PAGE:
PEYTON PLACE                                                     06-23-00


The following problems have beset us in summarizing the episodes.
It is our desire to be informative, accurate, and interesting.

The book store which Constance Mackenzie owns and runs is properly
named "The Book-Gallery", but sometimes it is awkward to use the
correct name.  

When referring to miss Choate the title or honorarium "miss" is not 
capitalized as one would "Mrs." or "Mr."  We sometimes have difficulty 
deciding whether to use nurse Choate or miss Choate.  We read somewhere 
that her given name is Esther.

We have tried to correct the misspellings of the following words, but
a few errors may still exist:
Annulled, Annullment
The word "into" is sometimes written incorrectly as "in to".
We have chosen to capitalize the word "Pillory" since it plays such an
important part in the story.
We have not been consistent in putting the period or comma properly 
inside or outside the brackets or quotation marks.
It is readily apparent to your reviewers/summarizers that our training
in these areas is woefully lacking.  If a book publisher is interested
in correcting and embellishing our efforts they are certainly encouraged to 
contact us.

We have at least 3 goals in our efforts:

1. Encourage "American Movie Classics" to run this wonderful series again.
2. Publish the script.
3. Offer for sale, individual episodes, or the complete series on video tape.

I would like for them to have someone of the caliber of Allister Cook 
introduce the episodes like he did for "Upstairs-Downstairs."  He could 
discuss the changes in attitude toward women which are well illustrated in 
the dialog.  As an example, Dr. Rossi threatened to spank Rachel if she 
were to dye her hair.  He threatened to spank Rita if she didn't follow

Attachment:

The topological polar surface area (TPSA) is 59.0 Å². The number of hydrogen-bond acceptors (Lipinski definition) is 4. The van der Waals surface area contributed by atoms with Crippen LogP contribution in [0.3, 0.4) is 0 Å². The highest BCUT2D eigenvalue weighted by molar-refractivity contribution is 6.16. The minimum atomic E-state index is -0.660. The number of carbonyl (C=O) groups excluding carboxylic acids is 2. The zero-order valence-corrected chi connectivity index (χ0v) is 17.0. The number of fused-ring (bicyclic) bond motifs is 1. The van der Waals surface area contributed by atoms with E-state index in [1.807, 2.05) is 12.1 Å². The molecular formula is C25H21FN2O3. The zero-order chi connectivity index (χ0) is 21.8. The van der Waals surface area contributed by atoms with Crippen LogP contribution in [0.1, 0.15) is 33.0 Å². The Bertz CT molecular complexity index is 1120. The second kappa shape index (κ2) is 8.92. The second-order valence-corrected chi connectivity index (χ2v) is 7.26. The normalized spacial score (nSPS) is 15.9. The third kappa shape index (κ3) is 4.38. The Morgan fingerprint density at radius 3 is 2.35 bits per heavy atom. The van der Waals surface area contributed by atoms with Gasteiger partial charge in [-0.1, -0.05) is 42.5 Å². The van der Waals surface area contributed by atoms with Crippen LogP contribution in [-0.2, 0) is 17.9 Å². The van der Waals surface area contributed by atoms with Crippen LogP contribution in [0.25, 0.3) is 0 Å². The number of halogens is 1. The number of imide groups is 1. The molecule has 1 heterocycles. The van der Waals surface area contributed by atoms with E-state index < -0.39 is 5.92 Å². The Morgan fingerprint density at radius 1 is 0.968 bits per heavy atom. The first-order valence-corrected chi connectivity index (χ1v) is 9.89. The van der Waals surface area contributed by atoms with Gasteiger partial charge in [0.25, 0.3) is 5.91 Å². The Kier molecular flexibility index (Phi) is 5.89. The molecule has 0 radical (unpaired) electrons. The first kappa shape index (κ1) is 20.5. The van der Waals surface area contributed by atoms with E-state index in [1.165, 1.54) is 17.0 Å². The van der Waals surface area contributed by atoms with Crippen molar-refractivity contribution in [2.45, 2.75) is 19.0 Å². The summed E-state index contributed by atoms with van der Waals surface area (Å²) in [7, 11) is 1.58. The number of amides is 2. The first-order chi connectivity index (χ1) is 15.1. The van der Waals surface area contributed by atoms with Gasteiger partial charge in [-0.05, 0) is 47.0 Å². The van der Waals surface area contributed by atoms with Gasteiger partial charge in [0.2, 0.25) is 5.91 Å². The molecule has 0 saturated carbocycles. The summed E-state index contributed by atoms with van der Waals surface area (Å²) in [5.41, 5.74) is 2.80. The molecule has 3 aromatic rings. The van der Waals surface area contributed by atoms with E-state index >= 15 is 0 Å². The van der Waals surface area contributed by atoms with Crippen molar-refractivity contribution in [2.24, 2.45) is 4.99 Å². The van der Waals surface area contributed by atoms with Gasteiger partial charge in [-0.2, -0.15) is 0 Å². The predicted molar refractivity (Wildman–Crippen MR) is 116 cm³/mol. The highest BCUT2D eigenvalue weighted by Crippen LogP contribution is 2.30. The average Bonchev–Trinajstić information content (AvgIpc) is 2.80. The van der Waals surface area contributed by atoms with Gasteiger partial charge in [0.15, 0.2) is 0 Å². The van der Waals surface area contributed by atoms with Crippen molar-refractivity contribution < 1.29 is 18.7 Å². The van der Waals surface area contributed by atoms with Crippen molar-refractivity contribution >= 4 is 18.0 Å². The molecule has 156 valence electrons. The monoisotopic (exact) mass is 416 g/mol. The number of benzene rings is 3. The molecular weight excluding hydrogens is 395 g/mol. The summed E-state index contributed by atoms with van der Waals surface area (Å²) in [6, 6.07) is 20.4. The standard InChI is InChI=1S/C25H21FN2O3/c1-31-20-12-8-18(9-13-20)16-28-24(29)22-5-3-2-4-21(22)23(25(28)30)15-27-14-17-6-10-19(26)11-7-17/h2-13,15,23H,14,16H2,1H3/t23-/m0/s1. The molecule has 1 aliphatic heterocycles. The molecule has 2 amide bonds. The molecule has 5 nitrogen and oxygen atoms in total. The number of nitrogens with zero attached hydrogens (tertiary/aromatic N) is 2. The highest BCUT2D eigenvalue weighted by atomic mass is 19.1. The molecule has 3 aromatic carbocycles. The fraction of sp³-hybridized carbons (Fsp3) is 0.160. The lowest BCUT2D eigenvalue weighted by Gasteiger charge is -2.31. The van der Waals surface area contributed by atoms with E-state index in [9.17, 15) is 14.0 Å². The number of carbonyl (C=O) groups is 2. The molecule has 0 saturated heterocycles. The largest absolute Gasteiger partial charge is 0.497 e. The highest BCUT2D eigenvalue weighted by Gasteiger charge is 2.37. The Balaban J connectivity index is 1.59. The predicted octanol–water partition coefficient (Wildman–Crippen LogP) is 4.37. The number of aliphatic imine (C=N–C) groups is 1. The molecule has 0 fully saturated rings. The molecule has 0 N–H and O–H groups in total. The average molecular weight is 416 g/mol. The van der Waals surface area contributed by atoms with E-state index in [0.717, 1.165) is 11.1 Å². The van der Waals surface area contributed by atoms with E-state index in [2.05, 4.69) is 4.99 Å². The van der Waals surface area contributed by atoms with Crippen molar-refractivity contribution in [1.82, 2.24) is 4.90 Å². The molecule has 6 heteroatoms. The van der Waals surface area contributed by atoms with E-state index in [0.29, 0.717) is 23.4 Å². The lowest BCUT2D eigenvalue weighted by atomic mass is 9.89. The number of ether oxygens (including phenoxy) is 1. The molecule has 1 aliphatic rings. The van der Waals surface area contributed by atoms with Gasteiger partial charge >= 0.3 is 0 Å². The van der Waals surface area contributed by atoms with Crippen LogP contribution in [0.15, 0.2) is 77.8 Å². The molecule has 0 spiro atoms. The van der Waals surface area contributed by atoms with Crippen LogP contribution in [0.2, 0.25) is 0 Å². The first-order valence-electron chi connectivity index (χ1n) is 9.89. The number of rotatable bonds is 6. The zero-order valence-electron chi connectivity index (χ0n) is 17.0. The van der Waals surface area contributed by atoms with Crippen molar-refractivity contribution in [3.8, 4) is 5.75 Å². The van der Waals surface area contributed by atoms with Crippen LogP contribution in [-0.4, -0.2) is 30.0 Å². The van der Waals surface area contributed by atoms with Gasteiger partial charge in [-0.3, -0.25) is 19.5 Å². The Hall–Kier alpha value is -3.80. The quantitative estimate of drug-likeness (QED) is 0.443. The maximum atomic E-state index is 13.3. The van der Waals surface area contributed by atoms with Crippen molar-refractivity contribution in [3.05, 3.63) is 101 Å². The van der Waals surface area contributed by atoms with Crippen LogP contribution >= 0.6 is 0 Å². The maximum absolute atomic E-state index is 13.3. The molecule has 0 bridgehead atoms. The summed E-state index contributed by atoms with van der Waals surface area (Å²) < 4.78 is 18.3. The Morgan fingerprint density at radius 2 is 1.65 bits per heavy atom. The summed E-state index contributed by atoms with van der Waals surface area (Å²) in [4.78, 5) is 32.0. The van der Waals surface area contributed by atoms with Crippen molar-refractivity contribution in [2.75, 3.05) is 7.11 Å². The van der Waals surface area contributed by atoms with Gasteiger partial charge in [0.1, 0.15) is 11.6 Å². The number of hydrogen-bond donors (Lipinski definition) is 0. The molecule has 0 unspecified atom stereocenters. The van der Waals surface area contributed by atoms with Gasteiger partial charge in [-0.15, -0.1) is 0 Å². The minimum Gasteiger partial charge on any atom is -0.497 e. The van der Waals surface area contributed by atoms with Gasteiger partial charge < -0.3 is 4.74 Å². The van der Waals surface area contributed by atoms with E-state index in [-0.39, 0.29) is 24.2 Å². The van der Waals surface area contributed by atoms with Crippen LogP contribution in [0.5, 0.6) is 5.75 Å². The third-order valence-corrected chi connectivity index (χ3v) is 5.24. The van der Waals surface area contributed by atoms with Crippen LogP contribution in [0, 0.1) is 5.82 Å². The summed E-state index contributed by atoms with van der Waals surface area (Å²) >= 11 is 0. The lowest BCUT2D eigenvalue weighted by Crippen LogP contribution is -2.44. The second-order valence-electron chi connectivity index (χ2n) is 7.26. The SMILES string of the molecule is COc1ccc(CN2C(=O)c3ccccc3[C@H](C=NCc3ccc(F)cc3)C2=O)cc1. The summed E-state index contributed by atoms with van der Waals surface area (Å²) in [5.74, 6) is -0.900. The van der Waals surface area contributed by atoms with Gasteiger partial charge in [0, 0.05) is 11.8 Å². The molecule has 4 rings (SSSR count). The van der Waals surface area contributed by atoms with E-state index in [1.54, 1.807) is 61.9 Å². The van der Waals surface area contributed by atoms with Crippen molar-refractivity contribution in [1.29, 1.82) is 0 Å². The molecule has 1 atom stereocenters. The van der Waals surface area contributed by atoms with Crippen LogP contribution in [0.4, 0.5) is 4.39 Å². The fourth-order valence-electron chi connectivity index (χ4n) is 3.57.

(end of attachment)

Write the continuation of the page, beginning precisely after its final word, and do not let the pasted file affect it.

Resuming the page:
doctor's orders.  I don't think these would be an acceptable comments, even 
in jest, today.  Norman often told Rita, in one way or another, how dumb 
she was.  This is no longer acceptable in polite society.  Only three 
characters in the story had drug problems.  George Anderson, Paul Hanley, 
and Richard Jensen. These days, drug abuse would be a major problem.  The 
refrigerator in Lee Webber's house was one with the coils on top.  It would 
be a valuable antique today and certainly deserves mention.  In many cases 
the light switches are those using a black button and a white button.  
These are still seen at flea markets but are not in common use today.  It 
should be noted that Martin Peyton did not have a television set in his 
house.  This shows rare good judgment on his part.  The only television 
sets we recall were in Lee Webber's house, Carolyn Russell's bedroom, the 
Russell livingroom, the Mackenzie (Carson) livingroom, and the Anderson 
livingroom. At the time the series was filmed, touch-tone phones were not 
yet in common use.  The phones in several offices were upgraded from single 
line to 5-line, 10-line, and 15-line phones.  Speaker phones were also 
added.  This all sounds rather boring the way we tell it, but someone like 
Allister Cook could make it rather interesting, with the help of motivated

The introductions could mention that none of the characters was ever seen 
in a grocery store or supermarket.  They bought apples in the General Store 
and could eat at the Pharmacy, the Colonial Post Inn, the Cider Barrel, or 
even at Ada Jacks' Tavern.  Seafood was also available outside on the wharf.

It appears that one had to drive to White river to buy chocolates, to 
gamble, or attend cultural events.  This is in contrast to the fact that 
Peyton Place had an outstanding hospital, with the obvious exception of the 
physical therapy department. 

We were astounded that anyone in the hospital, including miss Choate, Dr. 
Morton, or Dr. Rossi would allow teenagers to run rodent experiments on 

There appeared to be only 2 elevators in Peyton Place.  At the high school 
and the one installed in the middle of the series in the reception area of 
Doctors Hospital.

We don't yet have a precise count but it seems that there were between 50 
and 100 hospital employees.  Mostly doctors and nurses.  This seems pretty 
high for a "small" town of 8 or 9 thousand.

The beach near Dr. Rossi's cottage was said to have dunes.  Jeff Kramer 
drove a dune buggy.

Very little was made of Sparhawk Employment, near Rodney's Shoreline 
Garage.  Elliot went there once to get material for a story on seamen.

The inside of the fire station was never shown.

DNA testing was not yet in use.

The "k" in Mackenzie should not be capitalized?  It isn't on the Book 
Gallery window. The MacKENZIE Mailbox is rather ambiguous in this area. 

The above should illustrate that there is enough trivial material for 
introductions to the episodes.

The narrator could alert us to look for strange changes in hair length in 
those episodes that were shot out of sequence.